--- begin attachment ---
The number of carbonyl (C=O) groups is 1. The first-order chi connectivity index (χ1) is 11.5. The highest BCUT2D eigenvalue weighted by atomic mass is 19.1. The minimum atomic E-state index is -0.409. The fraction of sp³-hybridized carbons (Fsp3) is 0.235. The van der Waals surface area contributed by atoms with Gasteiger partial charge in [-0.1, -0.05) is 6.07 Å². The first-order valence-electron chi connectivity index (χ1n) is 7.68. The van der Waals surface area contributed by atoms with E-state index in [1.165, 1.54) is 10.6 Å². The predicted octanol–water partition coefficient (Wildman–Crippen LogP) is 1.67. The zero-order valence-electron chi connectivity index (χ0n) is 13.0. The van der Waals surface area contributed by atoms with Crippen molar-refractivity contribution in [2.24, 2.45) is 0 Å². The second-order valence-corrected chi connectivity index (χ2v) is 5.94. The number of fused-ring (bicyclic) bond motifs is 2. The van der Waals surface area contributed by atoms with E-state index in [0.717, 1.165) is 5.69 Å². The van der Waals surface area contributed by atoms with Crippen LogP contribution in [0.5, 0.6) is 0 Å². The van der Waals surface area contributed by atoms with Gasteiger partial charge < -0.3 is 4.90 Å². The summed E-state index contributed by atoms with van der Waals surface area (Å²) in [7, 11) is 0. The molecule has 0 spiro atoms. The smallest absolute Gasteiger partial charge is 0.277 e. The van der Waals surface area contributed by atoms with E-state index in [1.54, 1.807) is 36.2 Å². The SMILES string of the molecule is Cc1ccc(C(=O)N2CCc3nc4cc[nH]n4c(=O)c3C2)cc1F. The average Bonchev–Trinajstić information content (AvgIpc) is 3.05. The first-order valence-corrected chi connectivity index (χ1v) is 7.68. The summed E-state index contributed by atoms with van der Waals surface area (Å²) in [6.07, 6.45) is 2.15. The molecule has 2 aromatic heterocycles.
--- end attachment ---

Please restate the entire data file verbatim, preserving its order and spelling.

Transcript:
The number of carbonyl (C=O) groups is 1. The first-order chi connectivity index (χ1) is 11.5. The highest BCUT2D eigenvalue weighted by atomic mass is 19.1. The minimum atomic E-state index is -0.409. The fraction of sp³-hybridized carbons (Fsp3) is 0.235. The van der Waals surface area contributed by atoms with Gasteiger partial charge in [-0.1, -0.05) is 6.07 Å². The first-order valence-electron chi connectivity index (χ1n) is 7.68. The van der Waals surface area contributed by atoms with E-state index in [1.165, 1.54) is 10.6 Å². The predicted octanol–water partition coefficient (Wildman–Crippen LogP) is 1.67. The zero-order valence-electron chi connectivity index (χ0n) is 13.0. The van der Waals surface area contributed by atoms with Crippen molar-refractivity contribution in [2.24, 2.45) is 0 Å². The second-order valence-corrected chi connectivity index (χ2v) is 5.94. The number of fused-ring (bicyclic) bond motifs is 2. The van der Waals surface area contributed by atoms with E-state index in [0.717, 1.165) is 5.69 Å². The van der Waals surface area contributed by atoms with Crippen LogP contribution in [0.5, 0.6) is 0 Å². The van der Waals surface area contributed by atoms with Gasteiger partial charge < -0.3 is 4.90 Å². The summed E-state index contributed by atoms with van der Waals surface area (Å²) in [7, 11) is 0. The molecule has 0 spiro atoms. The smallest absolute Gasteiger partial charge is 0.277 e. The van der Waals surface area contributed by atoms with E-state index in [1.54, 1.807) is 36.2 Å². The SMILES string of the molecule is Cc1ccc(C(=O)N2CCc3nc4cc[nH]n4c(=O)c3C2)cc1F. The average Bonchev–Trinajstić information content (AvgIpc) is 3.05. The first-order valence-corrected chi connectivity index (χ1v) is 7.68. The summed E-state index contributed by atoms with van der Waals surface area (Å²) in [6.07, 6.45) is 2.15. The molecule has 2 aromatic heterocycles.